Security Essentials for CIOs: Responding to the inevitable incident
Upcoming SlideShare
Loading in...5
×
 

Security Essentials for CIOs: Responding to the inevitable incident

on

  • 867 views

Security incidents happen. The key is whether you’re properly prepared or not. Building a first-class system for incident response requires the right staff, expertise, processes and enterprise-wide ...

Security incidents happen. The key is whether you’re properly prepared or not. Building a first-class system for incident response requires the right staff, expertise, processes and enterprise-wide coordination.

Statistics

Views

Total Views
867
Views on SlideShare
867
Embed Views
0

Actions

Likes
1
Downloads
7
Comments
0

0 Embeds 0

No embeds

Accessibility

Categories

Upload Details

Uploaded via as Adobe PDF

Usage Rights

© All Rights Reserved

Report content

Flagged as inappropriate Flag as inappropriate
Flag as inappropriate

Select your reason for flagging this presentation as inappropriate.

Cancel
  • Full Name Full Name Comment goes here.
    Are you sure you want to
    Your message goes here
    Processing…
Post Comment
Edit your comment

Security Essentials for CIOs: Responding to the inevitable incident Security Essentials for CIOs: Responding to the inevitable incident Document Transcript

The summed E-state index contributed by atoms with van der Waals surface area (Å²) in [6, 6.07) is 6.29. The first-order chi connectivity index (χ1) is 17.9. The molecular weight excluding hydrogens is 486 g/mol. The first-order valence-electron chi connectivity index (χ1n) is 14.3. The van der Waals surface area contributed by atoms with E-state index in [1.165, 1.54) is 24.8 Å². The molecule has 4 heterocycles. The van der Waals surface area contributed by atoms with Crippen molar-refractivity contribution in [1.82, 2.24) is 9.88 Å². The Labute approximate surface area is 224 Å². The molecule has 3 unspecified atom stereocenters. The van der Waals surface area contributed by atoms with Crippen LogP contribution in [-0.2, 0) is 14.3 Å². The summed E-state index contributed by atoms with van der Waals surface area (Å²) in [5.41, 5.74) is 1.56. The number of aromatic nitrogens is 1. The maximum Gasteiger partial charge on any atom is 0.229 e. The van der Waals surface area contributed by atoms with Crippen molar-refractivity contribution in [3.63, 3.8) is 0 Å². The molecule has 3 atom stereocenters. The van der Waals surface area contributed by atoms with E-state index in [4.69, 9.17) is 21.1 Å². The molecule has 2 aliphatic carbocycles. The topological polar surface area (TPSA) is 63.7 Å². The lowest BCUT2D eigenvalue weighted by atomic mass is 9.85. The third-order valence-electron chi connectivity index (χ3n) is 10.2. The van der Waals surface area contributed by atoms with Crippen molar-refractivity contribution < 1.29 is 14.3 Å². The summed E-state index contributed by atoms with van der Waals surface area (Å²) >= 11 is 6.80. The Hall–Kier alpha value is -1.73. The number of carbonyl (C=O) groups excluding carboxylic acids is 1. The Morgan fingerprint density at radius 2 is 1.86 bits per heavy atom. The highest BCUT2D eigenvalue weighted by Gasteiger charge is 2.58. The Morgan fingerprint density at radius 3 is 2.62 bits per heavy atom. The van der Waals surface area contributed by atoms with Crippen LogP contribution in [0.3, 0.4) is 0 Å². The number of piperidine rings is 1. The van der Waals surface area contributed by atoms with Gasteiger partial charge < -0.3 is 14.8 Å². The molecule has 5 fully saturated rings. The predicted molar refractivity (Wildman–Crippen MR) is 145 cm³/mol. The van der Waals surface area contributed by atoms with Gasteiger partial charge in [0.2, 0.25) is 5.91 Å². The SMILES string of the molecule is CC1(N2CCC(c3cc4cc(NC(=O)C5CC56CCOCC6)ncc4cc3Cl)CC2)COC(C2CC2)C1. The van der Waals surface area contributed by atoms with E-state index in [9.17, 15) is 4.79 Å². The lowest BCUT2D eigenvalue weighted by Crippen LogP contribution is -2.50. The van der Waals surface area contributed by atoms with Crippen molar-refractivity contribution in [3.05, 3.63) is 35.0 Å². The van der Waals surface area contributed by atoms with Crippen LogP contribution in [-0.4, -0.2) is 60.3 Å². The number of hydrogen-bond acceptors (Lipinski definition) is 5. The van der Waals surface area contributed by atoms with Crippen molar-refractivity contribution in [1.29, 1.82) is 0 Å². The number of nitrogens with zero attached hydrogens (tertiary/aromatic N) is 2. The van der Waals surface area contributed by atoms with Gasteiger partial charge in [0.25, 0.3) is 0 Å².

• IBM Center for Applied Insights Executive Series Security Essentials for CIOs Responding to the inevitable incident It could come tomorrow, or perhaps two years from now. It could arrive in many forms, perhaps as a distributed denial Highlights: of service attack or malware siphoning off company secrets. Whatever its shape or nature, the first question is not whether Security incidents happen. The key is an enterprise-threatening incident will come, but instead whether you’re properly prepared. Building a first-class system for incident when. And the same goes for the one after that. The vital response requires the right staff, expertise, question, of course, is whether you’re prepared. processes, and enterprise-wide coordination. At IBM, we use a set of general principles to direct our internal An enterprise built to thrive must have a team ready and actions and external communications on call every hour of the day to respond to a major incident. when an incident occurs. In a sense, this unit functions like a hospital emergency room. Everyone must know his or her documented processes and procedures. And much like an emergency at an ER, the challenge is to identify the threat quickly, assess its gravity and potential to spread, and take prompt measures to contain it. The trouble is that incidents, unlike those at an ER, can affect every branch of business. Some incidents threaten customers, others employees or products. Some might leak sensitive data on partners, relations with governments or intellectual property. The possibilities range as wide as the enterprise itself. This means, daunting as it might sound, that the incident-response team must draw on expertise from virtually every area of the enterprise. So what steps should a CIO take to build a top-notch system for incident response? We’ve put together a list.